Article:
What polyester and other petroleum-based textiles do have going for them is that they can be remarkably cheap to produce, allowing the fashion brands that favor them to keep costs low and profits high. So perhaps it’s not surprising that Tabuchi’s reporting followed a rebuke of the Higg Index by Norway’s Consumer Authority, which monitors greenwashing claims in consumer marketing.
According to The Intercept, the Higg Index reportedly now faces a ban in the Nordic country. Update: On June 16, Business of Fashion reported that the Norwegian Consumer Authority has required H&M and sportswear brand Norrøna to “change or remove its marketing referencing data from the Higg Index” by September 1 and August 14, respectively, citing the information as misleading to consumers.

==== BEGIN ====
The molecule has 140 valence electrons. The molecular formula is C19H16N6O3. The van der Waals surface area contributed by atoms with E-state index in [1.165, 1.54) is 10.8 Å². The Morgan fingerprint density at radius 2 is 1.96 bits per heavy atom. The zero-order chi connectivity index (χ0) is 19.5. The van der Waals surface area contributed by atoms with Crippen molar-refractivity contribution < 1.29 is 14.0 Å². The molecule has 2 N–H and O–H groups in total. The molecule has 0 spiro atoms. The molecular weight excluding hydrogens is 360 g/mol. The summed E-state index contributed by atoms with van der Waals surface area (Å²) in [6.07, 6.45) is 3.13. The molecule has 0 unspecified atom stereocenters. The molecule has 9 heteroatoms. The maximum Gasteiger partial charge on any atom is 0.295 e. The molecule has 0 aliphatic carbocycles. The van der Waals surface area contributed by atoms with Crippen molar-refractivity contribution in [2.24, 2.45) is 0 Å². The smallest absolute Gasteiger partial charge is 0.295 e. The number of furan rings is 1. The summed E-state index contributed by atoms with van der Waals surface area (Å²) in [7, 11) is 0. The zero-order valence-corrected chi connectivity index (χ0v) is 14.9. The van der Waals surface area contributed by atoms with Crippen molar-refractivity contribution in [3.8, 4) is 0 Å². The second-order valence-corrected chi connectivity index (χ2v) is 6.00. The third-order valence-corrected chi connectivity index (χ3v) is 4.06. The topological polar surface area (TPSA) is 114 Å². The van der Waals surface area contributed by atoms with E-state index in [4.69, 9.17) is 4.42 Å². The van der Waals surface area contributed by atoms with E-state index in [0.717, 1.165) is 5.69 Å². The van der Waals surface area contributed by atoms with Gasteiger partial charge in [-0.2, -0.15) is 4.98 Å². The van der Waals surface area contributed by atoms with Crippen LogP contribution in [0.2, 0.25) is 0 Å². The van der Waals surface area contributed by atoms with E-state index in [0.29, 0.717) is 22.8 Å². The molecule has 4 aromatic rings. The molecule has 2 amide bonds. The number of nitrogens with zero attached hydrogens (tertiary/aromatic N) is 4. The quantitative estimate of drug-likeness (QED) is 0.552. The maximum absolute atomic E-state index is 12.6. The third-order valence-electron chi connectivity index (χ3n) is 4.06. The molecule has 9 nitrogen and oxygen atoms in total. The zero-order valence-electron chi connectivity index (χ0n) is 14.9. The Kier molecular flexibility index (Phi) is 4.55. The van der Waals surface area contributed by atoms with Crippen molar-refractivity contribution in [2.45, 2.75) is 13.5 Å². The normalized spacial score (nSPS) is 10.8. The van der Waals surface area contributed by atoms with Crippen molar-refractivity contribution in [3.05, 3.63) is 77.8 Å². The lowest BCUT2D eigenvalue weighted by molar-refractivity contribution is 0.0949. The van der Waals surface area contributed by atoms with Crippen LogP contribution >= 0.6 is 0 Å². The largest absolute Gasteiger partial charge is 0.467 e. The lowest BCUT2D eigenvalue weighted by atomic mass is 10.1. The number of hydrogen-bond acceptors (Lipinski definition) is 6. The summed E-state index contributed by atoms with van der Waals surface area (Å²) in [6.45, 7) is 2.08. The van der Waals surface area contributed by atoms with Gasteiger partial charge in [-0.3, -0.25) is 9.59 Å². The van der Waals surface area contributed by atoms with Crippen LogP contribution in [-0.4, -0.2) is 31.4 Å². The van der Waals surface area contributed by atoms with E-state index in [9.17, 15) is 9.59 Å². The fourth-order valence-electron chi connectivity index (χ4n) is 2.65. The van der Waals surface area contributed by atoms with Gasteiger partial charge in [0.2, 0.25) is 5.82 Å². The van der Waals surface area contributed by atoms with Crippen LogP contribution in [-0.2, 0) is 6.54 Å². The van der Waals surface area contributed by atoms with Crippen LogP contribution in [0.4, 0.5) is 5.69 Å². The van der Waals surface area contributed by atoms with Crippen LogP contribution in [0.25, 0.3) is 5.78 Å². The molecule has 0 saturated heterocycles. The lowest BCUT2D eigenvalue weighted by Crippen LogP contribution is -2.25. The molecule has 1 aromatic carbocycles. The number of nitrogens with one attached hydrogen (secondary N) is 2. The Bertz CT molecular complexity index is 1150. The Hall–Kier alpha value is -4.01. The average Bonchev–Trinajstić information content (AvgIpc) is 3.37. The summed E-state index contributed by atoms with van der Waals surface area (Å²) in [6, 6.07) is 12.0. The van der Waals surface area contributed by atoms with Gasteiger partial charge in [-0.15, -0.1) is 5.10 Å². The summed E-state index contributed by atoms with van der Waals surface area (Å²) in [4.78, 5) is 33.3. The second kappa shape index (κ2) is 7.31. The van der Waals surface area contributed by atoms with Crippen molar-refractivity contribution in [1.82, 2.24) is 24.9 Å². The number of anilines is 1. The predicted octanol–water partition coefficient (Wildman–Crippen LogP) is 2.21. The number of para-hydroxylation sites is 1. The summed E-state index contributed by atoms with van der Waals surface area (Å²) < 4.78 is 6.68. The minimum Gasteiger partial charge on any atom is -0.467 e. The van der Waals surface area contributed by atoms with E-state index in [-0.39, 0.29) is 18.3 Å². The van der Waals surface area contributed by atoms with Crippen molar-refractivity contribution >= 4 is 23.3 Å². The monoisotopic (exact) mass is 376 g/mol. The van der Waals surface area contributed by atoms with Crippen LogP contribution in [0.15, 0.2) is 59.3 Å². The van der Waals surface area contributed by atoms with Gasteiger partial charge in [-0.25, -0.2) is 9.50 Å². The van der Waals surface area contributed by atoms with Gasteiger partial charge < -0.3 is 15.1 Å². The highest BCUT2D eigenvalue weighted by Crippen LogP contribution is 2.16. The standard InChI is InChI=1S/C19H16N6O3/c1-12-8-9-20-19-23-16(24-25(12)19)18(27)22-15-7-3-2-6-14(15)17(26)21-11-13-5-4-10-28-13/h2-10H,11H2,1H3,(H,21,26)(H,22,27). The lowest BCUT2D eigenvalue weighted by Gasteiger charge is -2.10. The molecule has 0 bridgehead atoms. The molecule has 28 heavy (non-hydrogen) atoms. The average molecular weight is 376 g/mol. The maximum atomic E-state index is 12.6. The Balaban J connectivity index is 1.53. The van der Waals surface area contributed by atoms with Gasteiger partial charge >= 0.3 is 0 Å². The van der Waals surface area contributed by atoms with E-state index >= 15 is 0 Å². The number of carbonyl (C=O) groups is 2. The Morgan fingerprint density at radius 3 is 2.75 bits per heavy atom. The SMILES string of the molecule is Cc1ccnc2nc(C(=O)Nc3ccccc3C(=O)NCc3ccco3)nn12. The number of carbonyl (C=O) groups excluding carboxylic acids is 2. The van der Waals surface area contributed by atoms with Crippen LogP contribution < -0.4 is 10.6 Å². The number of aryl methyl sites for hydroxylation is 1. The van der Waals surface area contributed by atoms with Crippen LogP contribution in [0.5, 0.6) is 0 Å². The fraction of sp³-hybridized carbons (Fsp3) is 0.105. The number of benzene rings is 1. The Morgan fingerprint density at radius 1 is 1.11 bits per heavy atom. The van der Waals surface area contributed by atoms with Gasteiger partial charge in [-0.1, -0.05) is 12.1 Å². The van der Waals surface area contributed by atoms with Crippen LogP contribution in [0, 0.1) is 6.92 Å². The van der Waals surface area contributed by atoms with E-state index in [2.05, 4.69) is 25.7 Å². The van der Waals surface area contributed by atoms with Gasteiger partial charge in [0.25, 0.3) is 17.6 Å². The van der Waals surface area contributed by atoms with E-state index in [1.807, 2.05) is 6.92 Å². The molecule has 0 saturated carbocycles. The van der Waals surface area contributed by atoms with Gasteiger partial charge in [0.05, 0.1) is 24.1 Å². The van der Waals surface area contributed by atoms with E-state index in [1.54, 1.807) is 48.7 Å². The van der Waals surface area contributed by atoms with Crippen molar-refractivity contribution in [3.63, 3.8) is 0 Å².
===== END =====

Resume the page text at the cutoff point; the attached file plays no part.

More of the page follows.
The Sustainable Apparel Coalition was also warned by the watchdog group against further use of Higg data in consumer-facing marketing in Norway.
“Their approach has been shrouded in a lot of secrecy. It’s not a transparent system,” says former Coalition board member Linda Greer, who told the New York Times that she resigned from her position this year due to the organization’s “lack of progress” on environmental and climate policies. “This industry, maybe more so than any other sector, is very big on talk, very big on the next exciting thing—almost as if it’s a fashion show, the season’s latest.”